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Indiana University Bloomington
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Hutton Honors College

 — Indiana University

Lynn Farrell
Summer 2001

I had the amazing opportunity to study in Salamanca, Spain this past summer for six weeks on the Indiana University overseas study program. There were approximately 30 students in the group from IU, and we all became very good friends over the course of the six- weeks f lived with a married couple and their thirteen-year-old daughter. They also have two older children who were around the house occasionally. My Spanish family was incredibly nice and very used to having an exchange student around the house. We ate lunch and dinner together as a "family" every day, and my "mom" packed me a lunch when I went on the university-sponsored excursions around Spain. Classes were somewhat difficult, but they gave me a chance to speak even more Spanish than I did with my family, and they also gave me a chance to see my American friends during the day. I feel that my Spanish improved tremendously as a result of this program. Though I am not as fluent as I had hoped to be, I realize how much I have improved and how much more comfortable I am speaking and writing the language now than I was just 3 or 4 months ago.

I realized early in the program that it was to my advantage to spend as much time with my Spanish family as possible (in other words, to spend as little time with my American friends as possible). Dinner time was my favorite time of the day because it was late in the evening and relaxed enough that we had time to sit around the table and talk most nights. My family liked to tease me about different things regarding the American culture, and we even sat around the table one right and told jokes in Spanish (most of which I did not understand, even when explained, because the English translations of the punch lines did not quite match up). One thing specifically that my family thought was fanny was that my friends and I would always meet under the large clock in the plaza whenever we were all going out together. In Spanish, the word for clock is the same word for a wristwatch. So, whenever I would tell them I was meeting my friends under the clock, they would put their arms up so as to hold their watches over their heads.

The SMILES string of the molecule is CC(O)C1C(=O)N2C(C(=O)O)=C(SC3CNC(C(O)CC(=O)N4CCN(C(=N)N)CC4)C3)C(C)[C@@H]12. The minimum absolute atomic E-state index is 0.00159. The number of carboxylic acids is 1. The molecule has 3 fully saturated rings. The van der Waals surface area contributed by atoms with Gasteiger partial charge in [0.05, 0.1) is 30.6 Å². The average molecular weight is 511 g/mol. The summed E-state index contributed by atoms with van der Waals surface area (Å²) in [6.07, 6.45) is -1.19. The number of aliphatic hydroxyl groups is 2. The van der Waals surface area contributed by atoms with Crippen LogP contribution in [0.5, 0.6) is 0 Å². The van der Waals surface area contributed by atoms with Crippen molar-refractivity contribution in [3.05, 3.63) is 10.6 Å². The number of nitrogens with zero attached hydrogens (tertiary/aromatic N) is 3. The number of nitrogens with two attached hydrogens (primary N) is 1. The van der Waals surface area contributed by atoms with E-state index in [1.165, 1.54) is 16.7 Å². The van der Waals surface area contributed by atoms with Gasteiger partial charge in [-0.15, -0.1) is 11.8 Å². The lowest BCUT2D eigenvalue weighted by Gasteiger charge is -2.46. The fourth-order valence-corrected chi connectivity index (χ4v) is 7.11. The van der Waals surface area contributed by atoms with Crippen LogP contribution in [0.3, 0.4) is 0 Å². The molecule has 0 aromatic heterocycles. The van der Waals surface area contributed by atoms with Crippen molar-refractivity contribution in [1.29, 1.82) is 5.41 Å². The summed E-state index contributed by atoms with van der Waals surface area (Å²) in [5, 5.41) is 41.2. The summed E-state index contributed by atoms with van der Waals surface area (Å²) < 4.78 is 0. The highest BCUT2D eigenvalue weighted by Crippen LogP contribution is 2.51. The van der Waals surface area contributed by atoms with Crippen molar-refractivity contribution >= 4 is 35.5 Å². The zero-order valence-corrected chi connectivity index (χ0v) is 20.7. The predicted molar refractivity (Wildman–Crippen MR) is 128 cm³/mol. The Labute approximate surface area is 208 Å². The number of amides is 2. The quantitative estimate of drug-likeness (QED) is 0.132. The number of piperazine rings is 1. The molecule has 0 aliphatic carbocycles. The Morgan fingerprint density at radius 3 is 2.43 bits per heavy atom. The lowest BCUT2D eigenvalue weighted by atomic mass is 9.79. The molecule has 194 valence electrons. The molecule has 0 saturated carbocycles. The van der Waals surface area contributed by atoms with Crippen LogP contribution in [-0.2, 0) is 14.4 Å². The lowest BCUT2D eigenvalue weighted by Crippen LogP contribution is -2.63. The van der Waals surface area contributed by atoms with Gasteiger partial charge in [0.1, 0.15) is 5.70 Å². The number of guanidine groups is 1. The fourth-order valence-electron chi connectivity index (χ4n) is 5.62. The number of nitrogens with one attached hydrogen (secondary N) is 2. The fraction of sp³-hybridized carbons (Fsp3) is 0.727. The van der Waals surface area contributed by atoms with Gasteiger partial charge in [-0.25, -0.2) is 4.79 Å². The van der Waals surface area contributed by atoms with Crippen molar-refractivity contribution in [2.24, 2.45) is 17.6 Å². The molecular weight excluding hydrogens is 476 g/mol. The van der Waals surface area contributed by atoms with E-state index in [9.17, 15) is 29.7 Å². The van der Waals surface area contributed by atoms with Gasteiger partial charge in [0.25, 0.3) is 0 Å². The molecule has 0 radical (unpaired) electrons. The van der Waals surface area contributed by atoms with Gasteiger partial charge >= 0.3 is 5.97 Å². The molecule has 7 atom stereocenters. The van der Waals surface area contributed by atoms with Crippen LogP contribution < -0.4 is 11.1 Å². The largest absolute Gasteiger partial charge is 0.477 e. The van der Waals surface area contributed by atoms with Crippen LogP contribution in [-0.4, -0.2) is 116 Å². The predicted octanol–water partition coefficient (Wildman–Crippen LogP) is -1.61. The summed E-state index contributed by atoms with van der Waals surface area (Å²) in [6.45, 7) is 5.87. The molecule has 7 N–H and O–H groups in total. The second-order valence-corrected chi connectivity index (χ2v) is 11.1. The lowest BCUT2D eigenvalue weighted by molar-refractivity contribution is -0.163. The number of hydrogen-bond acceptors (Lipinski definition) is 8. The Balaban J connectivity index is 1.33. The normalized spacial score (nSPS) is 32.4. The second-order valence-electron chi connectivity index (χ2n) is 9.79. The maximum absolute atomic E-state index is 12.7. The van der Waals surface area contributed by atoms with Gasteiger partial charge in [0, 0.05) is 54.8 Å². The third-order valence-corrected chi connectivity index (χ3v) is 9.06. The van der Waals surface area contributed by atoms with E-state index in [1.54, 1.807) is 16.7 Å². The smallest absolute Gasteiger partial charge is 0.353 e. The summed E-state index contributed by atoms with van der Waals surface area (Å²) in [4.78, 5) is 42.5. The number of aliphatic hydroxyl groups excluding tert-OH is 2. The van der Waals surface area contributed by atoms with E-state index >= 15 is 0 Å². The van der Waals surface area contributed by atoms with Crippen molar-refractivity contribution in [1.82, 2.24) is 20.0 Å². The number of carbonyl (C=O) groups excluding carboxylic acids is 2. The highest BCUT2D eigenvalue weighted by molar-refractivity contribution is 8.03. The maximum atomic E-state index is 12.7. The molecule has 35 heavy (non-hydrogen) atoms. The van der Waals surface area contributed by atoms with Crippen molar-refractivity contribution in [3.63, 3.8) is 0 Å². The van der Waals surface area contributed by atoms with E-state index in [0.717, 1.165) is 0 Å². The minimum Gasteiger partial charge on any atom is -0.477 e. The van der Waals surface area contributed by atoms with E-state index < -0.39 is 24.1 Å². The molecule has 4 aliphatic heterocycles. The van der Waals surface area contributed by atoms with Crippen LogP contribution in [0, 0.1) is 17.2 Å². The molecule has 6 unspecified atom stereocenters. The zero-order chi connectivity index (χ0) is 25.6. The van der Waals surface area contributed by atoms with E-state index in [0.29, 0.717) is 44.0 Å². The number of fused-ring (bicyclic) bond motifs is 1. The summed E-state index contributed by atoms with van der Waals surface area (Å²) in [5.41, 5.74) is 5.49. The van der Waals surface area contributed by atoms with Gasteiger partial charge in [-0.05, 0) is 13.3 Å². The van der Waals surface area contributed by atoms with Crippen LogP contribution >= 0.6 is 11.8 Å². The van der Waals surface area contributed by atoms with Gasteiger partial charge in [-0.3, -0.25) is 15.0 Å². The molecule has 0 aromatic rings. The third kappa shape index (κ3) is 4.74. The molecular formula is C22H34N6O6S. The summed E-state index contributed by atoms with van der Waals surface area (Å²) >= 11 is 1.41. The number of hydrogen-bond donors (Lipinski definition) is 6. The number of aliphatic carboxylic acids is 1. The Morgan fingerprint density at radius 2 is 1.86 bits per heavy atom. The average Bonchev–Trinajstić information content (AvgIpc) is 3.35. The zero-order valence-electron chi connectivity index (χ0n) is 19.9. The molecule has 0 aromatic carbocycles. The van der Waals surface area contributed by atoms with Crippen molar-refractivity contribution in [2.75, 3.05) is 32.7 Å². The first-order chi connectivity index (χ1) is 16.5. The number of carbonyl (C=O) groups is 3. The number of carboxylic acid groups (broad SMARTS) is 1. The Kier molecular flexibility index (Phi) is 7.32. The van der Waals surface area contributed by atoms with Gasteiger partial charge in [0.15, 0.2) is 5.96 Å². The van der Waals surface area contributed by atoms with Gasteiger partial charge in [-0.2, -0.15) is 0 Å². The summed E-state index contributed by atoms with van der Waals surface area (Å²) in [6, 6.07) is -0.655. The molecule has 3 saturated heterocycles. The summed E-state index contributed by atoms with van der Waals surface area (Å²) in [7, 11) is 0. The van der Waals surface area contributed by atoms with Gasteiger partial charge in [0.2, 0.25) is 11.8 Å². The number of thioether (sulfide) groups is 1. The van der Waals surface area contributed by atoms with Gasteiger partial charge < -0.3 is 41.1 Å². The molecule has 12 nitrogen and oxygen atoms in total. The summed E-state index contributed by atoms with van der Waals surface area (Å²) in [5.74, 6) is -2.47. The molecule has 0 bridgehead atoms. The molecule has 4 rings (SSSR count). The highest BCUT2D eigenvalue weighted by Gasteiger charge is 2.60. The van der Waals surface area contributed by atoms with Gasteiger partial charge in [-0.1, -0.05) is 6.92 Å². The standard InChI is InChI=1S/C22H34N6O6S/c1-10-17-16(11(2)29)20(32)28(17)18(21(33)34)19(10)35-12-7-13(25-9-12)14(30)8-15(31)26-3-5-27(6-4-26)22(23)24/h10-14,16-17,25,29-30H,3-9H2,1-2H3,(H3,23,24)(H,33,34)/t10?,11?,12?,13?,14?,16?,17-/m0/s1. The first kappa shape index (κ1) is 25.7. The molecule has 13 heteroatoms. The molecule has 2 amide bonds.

I think that my favorite aspect of the program, besides having the opportunity to travel and see Europe, was simply speaking the language on a regular basis. When I look back at my pictures and other memorabilia, the thing I miss most is getting to know the intricacies of the Spanish language, including the slang and other aspects that make Spanish so different from English. I would like to have the chance someday to travel again, or even to find a profession here in the United States in which I could further practice my Spanish.